• earbuds or headphones
  • cables, chargers, and backup batteries for all your devices.  (You can usually find outlets in rooms, but your results may vary in waiting rooms.)

For the record, I’m writing this post from the hospital, where I’ve been hanging out with my kid–again–for the last few days. I’ve also got a pillow and blanket, which I really appreciate right now, but it’s not always practical to tote around with you.

Disaster Packing

emergency travelMost of this post has assumed a medical emergency, but, of course, that’s not always the case.  Disaster seems to be striking everywhere lately and your emergency travel may well be to help a loved one who is dealing with a flood, fire, hurricane, tornado, or other disaster. If you are driving, you’ll have a lot more flexibility on what you can bring, but sometimes the most important thing is your shoulder to lean on and extra hands on deck.

If you are driving, make sure your gas tank is full.  After Hurricane Harvey hit Texas, we experienced gas shortages as far north as Dallas, even though the hurricane damages was hundreds of miles south of us. A  blogger I’ve been following for many years, Lag Liv, gives a harrowing account of her family’s experiences when Harvey destroyed her parent’s home. Texas A&M has a helpful guide for what to do immediately after disaster strikes (be very aware of electrical safety!) and  FEMA also offers guidance and resources for salvaging objects after a flood.

Things that are useful to someone whose home has been severely damaged or destroyed by flood, fire, hurricane, or tornado:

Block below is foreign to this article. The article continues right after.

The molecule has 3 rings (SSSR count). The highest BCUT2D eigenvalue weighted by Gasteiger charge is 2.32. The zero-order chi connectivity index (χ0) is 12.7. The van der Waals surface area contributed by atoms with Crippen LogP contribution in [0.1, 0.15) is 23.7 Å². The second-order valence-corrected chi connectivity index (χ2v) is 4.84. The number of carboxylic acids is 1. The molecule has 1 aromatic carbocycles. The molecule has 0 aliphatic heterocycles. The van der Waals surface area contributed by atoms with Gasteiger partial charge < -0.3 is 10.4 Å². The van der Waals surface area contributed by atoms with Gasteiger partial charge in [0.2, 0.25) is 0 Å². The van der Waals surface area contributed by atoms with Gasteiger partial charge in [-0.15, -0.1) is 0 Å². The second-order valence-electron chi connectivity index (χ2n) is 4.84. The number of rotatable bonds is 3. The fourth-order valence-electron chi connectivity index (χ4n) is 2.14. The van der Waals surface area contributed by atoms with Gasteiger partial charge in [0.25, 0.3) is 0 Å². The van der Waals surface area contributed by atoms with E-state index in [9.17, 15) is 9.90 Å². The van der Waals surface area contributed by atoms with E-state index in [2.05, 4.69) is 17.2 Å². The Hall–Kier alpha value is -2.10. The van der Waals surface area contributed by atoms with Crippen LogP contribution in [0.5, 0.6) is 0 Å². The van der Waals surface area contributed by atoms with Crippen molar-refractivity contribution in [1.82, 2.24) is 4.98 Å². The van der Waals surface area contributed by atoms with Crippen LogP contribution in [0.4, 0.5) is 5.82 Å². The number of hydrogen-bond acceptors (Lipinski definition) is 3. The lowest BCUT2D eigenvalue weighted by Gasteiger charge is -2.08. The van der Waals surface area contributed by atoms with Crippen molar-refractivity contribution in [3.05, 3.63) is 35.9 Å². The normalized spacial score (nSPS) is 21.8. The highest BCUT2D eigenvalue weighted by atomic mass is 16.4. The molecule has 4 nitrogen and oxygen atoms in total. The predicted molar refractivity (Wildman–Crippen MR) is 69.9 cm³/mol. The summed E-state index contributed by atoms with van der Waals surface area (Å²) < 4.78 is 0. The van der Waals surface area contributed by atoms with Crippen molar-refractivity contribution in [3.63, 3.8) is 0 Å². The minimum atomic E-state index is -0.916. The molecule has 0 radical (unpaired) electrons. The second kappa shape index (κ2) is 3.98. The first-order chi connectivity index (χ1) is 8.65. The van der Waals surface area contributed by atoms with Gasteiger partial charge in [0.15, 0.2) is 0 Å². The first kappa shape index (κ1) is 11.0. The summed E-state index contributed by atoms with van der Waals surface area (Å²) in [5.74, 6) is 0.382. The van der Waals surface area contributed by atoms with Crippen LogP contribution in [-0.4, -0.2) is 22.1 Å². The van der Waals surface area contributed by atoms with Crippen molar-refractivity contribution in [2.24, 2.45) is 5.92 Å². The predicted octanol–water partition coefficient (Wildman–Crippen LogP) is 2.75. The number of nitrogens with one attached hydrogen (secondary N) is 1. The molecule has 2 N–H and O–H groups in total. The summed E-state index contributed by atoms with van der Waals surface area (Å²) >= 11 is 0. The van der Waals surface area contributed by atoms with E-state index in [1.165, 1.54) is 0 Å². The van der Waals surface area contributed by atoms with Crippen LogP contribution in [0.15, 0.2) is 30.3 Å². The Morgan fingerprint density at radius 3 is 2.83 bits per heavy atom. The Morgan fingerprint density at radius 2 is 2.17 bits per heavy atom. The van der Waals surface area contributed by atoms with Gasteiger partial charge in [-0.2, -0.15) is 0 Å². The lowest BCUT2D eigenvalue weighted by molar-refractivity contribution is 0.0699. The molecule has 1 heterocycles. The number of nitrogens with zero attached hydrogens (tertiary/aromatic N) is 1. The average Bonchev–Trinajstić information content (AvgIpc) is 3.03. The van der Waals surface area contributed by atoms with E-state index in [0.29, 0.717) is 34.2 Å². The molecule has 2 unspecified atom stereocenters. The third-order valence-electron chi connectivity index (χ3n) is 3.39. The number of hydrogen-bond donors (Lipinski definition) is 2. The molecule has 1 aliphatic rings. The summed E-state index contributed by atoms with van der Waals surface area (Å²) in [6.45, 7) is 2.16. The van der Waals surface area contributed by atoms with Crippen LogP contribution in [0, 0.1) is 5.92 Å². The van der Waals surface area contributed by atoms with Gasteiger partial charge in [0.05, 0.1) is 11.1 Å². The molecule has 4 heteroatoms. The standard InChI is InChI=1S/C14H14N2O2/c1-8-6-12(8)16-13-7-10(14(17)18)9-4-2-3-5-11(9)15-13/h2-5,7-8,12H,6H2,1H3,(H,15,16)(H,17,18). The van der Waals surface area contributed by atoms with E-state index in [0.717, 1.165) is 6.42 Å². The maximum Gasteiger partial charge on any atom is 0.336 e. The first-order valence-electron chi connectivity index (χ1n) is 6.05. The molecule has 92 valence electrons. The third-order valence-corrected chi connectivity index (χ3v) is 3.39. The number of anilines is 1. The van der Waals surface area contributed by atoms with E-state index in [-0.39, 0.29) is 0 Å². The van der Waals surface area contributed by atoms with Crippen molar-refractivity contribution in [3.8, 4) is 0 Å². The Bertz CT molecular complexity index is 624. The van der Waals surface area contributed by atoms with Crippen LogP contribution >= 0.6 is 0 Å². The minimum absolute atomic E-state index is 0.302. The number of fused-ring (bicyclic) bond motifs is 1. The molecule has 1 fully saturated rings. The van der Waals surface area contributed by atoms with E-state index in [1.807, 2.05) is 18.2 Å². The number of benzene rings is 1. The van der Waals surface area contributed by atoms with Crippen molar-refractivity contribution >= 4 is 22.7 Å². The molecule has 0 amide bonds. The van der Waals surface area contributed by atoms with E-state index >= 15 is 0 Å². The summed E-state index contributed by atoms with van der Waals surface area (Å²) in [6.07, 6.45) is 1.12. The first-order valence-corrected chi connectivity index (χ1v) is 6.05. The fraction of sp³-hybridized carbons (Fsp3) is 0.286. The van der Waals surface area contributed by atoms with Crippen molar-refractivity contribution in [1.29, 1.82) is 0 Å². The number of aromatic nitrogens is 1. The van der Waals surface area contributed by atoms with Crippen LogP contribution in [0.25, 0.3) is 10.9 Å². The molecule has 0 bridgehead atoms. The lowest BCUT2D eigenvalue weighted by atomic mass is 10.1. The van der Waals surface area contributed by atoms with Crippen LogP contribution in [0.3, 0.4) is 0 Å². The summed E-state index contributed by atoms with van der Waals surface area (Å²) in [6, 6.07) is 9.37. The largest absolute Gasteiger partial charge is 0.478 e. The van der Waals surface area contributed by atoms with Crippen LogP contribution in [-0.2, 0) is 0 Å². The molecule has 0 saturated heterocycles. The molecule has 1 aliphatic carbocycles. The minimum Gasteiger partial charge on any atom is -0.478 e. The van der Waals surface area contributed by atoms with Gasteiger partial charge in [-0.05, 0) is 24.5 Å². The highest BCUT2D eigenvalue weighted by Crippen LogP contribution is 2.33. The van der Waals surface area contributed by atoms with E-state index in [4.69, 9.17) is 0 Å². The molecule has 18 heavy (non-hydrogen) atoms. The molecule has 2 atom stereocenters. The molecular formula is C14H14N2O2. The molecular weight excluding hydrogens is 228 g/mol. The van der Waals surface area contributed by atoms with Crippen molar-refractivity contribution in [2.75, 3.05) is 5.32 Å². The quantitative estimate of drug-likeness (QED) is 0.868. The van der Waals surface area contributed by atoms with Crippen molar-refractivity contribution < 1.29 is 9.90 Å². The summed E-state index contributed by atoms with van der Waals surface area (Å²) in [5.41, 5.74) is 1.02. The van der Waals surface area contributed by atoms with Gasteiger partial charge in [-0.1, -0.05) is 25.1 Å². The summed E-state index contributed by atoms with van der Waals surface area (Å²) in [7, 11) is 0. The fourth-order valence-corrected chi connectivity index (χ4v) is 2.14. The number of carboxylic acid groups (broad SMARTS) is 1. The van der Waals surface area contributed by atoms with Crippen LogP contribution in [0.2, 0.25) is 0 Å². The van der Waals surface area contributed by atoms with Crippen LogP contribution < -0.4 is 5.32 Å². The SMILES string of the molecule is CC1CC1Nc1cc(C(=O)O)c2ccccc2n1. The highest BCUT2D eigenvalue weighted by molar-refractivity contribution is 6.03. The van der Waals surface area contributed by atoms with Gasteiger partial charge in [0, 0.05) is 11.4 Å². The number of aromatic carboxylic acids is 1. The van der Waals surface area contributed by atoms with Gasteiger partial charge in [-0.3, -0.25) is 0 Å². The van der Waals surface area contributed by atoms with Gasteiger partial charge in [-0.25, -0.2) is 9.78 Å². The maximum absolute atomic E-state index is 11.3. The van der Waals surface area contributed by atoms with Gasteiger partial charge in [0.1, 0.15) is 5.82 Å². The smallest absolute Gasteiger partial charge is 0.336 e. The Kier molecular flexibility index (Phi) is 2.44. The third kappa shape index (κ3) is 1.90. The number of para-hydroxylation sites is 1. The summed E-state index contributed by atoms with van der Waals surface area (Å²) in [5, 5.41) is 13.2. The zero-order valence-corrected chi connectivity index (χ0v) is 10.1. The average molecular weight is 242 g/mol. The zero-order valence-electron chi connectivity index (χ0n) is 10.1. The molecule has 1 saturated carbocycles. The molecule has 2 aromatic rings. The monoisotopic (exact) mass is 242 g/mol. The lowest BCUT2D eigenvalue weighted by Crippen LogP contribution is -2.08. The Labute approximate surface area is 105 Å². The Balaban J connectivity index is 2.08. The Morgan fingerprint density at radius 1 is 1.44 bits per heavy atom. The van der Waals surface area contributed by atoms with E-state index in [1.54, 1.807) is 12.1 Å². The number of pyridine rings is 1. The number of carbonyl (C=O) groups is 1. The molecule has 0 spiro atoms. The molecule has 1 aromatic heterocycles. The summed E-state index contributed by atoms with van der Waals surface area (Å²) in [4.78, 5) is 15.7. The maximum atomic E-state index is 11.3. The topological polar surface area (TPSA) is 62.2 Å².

• bottled water
  • plastic storage bins (for anything that can be recovered)
  • cleaning supplies
  • hand tools (After Harvey, insurance adjusters and contractors are hard to come by, and many homeowners began removing  drywall, insulation, and  carpeting,  to mitigate the damage to their homes.)
  • workboots or sturdy hiking shoes
  • work gloves
  • blankets
  • extension cords
  • a generator, with fuel
  • dolly or hand truck
  • laptop, cell phone, chargers (There will be a lot of research needed and calls to make regarding insurance, finding new housing, replacing identification documents and other essentials.)

Don’t Worry About the Small Stuff and Accept Help

You’re probably going to be a little scatter-brained and something is bound to be forgotten. In most cases you can pick it up later or do without it. I left my laptop power cord during one emergency trip, and my husband ordered a universal cord online at Best Buy and his sister, who lived where I was going, picked it up and brought it to the hospital for me.  A really stressful situation had an easy fix, and she was happy to be able to do something to help out during a difficult time.

And many people will offer to help out.  Haven’t you felt helpless when someone was going through something terrible? Remember that when someone is offering help to you and put your pride and fears of inconvenience aside. People are good and it makes them happy to offer some help and comfort during others’ hard times. My mother-in-law spent many months in treatment in a city hundreds of miles from home and away from all family.  A friend-of-a-friend (who became a dear friend) lent both her home and car to my in-laws.  Although some pride had to be swallowed, her kindness not only helped with the financial burden, but provided a much more comfortable and welcoming place for my mother-in-law to stay during a very difficult time.

emergency travel

Do you have any tips or advice to add? Please let us know in the comments.


I am a 40-something lawyer and mom of 3 teenage girls. I love exploring new places, and when I can't be on the road, I'm planning my next trip. Over the years, I've learned a lot about how to travel in a pack of five. Our trips range from budget-friendly road trips with the family, to more luxurious trips for work, either solo or with my husband, Kenny.